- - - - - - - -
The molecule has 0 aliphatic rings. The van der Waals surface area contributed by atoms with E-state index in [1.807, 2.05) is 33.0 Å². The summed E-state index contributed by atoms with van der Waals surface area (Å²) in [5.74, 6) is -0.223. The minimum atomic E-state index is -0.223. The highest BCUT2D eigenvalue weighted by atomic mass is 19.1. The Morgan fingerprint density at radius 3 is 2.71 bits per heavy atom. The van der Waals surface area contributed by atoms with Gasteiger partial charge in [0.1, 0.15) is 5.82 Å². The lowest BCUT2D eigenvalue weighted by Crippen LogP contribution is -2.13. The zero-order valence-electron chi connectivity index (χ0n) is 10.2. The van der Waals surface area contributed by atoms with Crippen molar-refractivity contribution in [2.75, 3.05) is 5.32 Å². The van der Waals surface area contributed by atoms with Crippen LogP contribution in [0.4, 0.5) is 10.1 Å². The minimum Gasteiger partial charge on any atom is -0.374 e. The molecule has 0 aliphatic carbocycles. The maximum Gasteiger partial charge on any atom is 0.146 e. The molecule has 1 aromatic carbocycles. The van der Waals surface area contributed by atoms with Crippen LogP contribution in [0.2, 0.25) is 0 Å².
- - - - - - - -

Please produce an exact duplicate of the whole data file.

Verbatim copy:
The molecule has 0 aliphatic rings. The van der Waals surface area contributed by atoms with E-state index in [1.807, 2.05) is 33.0 Å². The summed E-state index contributed by atoms with van der Waals surface area (Å²) in [5.74, 6) is -0.223. The minimum atomic E-state index is -0.223. The highest BCUT2D eigenvalue weighted by atomic mass is 19.1. The Morgan fingerprint density at radius 3 is 2.71 bits per heavy atom. The van der Waals surface area contributed by atoms with Gasteiger partial charge in [0.1, 0.15) is 5.82 Å². The lowest BCUT2D eigenvalue weighted by Crippen LogP contribution is -2.13. The zero-order valence-electron chi connectivity index (χ0n) is 10.2. The van der Waals surface area contributed by atoms with Crippen molar-refractivity contribution in [2.75, 3.05) is 5.32 Å². The van der Waals surface area contributed by atoms with Crippen LogP contribution in [0.4, 0.5) is 10.1 Å². The minimum Gasteiger partial charge on any atom is -0.374 e. The molecule has 0 aliphatic carbocycles. The maximum Gasteiger partial charge on any atom is 0.146 e. The molecule has 1 aromatic carbocycles. The van der Waals surface area contributed by atoms with Crippen LogP contribution in [0.2, 0.25) is 0 Å².